# What am I doing wrong to calculate this standard deviation?

This post mentions in passing that the standard deviation of the data set (1, 50) is about 34.65. Wolfram Alpha confirms this, saying it is $$\frac{49}{\sqrt{2}}\approx 34.648$$. But when I try to calculate this by hand, I get:

$$\mu = \frac{1+50}{2}=\frac{51}{2}=25.5$$

$$\sigma = \sqrt{\frac{(25.5-1)^2+(25.5-50)^2}{2}}=\sqrt{\frac{(24.5)^2+(-24.5)^2}{2}}=\sqrt{\frac{2\cdot(24.5)^2}{2}}=24.5$$.

What am I doing wrong?

• Yeah I'm not sure the original question is what you think it means. But I don't know what it's about either... – Adam Rubinson Mar 31 at 20:01

You actually did standard deviation correct, what you did is called the population standard deviation.

What the original problem was talking about and wolfram alpha said is called sample standard deviation.

Sample standard deviation is calculated with this formula: $$s= \sqrt{\frac{\sum _{i=1}^{N}(x_{i}-{\overline {x}})^{2}}{N-1}}$$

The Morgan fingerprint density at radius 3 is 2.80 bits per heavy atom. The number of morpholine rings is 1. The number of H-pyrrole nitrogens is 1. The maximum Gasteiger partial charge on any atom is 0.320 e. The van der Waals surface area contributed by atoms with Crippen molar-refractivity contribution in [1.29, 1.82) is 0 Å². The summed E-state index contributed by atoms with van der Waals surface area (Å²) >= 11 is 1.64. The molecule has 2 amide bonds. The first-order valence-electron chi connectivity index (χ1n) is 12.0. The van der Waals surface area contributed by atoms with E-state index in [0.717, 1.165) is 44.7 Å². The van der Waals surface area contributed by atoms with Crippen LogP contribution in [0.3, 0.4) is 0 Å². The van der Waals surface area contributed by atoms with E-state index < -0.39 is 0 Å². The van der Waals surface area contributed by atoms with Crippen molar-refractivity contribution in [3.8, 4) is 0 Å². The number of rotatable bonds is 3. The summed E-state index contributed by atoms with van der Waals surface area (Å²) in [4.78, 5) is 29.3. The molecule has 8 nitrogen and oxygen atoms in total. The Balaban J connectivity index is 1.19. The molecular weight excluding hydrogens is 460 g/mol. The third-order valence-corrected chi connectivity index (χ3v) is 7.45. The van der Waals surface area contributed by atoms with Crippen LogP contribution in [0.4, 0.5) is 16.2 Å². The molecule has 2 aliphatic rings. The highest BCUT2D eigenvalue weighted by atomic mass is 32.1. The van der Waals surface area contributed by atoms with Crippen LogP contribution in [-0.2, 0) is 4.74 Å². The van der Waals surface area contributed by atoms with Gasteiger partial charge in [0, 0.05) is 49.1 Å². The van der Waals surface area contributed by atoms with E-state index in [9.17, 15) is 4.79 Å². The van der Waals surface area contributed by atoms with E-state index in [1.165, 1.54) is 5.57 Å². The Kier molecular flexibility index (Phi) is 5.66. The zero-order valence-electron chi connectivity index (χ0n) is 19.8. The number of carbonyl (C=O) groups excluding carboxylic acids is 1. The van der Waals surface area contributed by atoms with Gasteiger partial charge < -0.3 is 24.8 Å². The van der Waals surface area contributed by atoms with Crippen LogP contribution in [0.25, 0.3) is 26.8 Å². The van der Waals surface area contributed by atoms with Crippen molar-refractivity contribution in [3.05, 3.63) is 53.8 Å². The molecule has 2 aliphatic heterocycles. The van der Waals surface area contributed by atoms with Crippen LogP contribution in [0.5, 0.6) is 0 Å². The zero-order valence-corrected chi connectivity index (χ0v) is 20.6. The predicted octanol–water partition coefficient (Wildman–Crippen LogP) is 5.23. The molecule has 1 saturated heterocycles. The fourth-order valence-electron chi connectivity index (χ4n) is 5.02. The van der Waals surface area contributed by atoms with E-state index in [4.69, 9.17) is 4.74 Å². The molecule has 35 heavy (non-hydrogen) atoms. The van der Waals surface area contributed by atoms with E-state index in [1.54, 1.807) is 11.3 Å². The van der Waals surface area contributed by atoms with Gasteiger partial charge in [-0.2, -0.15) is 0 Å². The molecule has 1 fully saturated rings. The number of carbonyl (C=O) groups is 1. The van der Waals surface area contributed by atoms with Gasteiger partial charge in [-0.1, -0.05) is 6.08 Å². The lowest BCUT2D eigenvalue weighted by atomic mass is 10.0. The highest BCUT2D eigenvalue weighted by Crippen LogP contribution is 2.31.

• Thank you for this answer! – Rasputin Mar 31 at 20:15
• @Rasputin no problem! – I am a person Mar 31 at 20:15

If $$(1,50)$$ represents the population, you divide by $$n=2$$ in the calculation of standard deviation, but if it's a sample from the population (in this case, of size $$2$$), then you divide by $$n-1=2-1$$ in this case. The former refers to the population standard deviation and the latter the sample standard deviation.

$$s=\sqrt{\frac{2\cdot (24.5)^2}{2-1}}=34.65$$

• That makes sense. Thank you for this answer! – Rasputin Mar 31 at 20:15